I conducted a court-ordered mediation today in which one of the parties failed to show up. This party’s counsel explained she had told her client he did not need to attend. I was shocked. This attorney was shocked that I was shocked. Altogether shocking.
South Carolina Rule of Professional Conduct 3.4(c), forbids a lawyer from “knowingly disobey[ing] an obligation under the rules of a tribunal, except for an open refusal based on an assertion that no valid obligation exists.” A couple of provisions of Rule of Profession Conduct 8.4 would appear to prevent an attorney from counseling a client disobey a valid court order. Rule 8.4(a) makes it professional misconduct for a lawyer to “violate or attempt to violate the Rules of Professional Conduct, knowingly assist or induce another to do so, or do so through the acts of another.” Rule 8.4(e) makes it professional misconduct for a lawyer to “engage in conduct that is prejudicial to the administration of justice.”
South Carolina Alternative Dispute Resolution Rule 6(b)(2), requires parties to “physically attend a mediation settlement conference unless otherwise agreed to by the mediator and all parties or as ordered or approved by the Chief Judge for Administrative Purposes of the circuit.” Thus if mediation is ordered, and the party is not excused from physically attending by the court or by all parties and the mediator, it is a violation of a court order for a party to fail to attend mediation–even if the party is ancillary to the dispute being mediated. While I can understand why the attorney might have felt the client’s presence wasn’t really necessary, I was amazed that attorney had counseled the client not to attend.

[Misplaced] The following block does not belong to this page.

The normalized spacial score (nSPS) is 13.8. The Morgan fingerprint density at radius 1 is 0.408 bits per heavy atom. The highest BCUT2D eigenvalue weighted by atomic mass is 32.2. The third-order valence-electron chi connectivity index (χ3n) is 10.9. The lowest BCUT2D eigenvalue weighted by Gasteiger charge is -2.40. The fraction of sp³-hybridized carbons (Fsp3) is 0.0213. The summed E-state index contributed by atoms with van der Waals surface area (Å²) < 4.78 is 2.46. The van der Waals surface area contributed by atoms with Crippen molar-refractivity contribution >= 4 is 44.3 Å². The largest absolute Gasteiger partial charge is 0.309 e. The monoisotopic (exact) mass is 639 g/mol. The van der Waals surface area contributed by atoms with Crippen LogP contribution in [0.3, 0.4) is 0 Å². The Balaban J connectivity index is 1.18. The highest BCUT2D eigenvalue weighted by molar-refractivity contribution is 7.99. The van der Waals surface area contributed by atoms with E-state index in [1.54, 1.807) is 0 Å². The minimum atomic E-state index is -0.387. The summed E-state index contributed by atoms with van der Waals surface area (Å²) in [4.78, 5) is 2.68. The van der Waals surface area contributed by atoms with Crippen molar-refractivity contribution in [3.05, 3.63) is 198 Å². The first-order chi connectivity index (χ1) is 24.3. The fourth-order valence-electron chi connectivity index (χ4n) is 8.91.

On only one occasion in my career have I counseled a client that she may refuse to obey a court order. In that case, the South Carolina Family Court had issued an order against my Florida-Defendant mother to relinquish custody of a Florida-resident child (a child who had never lived in South Carolina) to a South Carolina-Plaintiff father. In that circumstances I repeatedly informed the court, opposing counsels, and my client of my belief that South Carolina had no jurisdiction over that child. When the South Carolina family court issued an order giving the father custody of the child, I informed my client that she had every right to require the father to register the order for enforcement in Florida and that she wasn’t obligated to obey the South Carolina until a Florida court required her to. I informed plaintiff’s counsel that I was counseling my client to openly refuse to obey the South Carolina order based on an assertion that no valid obligation existed. No one ever attempted to register that order in Florida for enforcement and the case was eventually struck.
Counseling a client to disobey a court order is absolutely proper but only under very limited circumstances: 1) the refusal to obey the court order is not concealed or hidden; and 2) the refusal is based on an assertion that no valid obligation exists. Counseling a client to ignore a court order because compliance is silly or inconvenient is professional suicide.